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Puzzle: In a lake, there is a patch of lily pads. Every day, the patch doubles in size. If it takes 48 days for the patch to cover the entire lake, how long would it take for the patch to cover half of the lake?

Answer given: If the lily patch is covering the pond fully on day 48, and it's doubled in size that means you only have to go back one day to when it was covering half the pond. So on day 47, the lake is half full.

I have my doubts about the answer and I was wondering how to mathematically get to the answer.

Found in an article of the Daily Mail.

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marked as duplicate by Vikram, carmichael561, Lord Shark the Unknown, Bram28, Henning Makholm Oct 12 '17 at 3:58

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  • $\begingroup$ It is correct, think of lily growth as gp with common factor 2 $\endgroup$ – avz2611 Oct 12 '17 at 3:40
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    $\begingroup$ This question is very similar: math.stackexchange.com/questions/2429872/… $\endgroup$ – carmichael561 Oct 12 '17 at 3:40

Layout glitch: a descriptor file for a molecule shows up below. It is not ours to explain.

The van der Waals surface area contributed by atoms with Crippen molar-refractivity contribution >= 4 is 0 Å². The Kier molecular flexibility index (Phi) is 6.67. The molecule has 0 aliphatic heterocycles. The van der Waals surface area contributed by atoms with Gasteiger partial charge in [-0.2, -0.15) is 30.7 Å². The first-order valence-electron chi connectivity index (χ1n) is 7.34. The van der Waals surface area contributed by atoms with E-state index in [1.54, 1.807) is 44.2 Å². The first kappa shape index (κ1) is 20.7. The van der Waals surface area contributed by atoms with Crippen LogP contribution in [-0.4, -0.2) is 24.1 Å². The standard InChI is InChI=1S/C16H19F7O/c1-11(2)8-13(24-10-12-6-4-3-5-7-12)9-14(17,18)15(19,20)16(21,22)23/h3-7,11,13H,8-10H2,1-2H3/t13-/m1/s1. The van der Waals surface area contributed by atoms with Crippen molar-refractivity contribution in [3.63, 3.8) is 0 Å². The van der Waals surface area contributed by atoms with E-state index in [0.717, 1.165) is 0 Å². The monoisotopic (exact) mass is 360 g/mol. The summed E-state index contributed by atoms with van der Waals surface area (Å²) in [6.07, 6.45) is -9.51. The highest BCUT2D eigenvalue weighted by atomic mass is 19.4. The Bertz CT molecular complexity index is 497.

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    $\begingroup$ One of the rare occasions that the Daily Mail gets something right! $\endgroup$ – Lord Shark the Unknown Oct 12 '17 at 3:46
  • $\begingroup$ @LordSharktheUnknown: Except they seem to have gotten the concept of an "IQ test" quite thoroughly wrong. $\endgroup$ – Henning Makholm Oct 12 '17 at 4:01
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The answer is correct.

Suppose the pond size is $x$ lily.

On day $48$, the pond is full, there are $x$ lily.

On day $47$, the pond must be $\frac{x}{2}$ (so that it doubles on the very next day).

But that is exactly the meaning of being half full.

Hence half full on day $47$.

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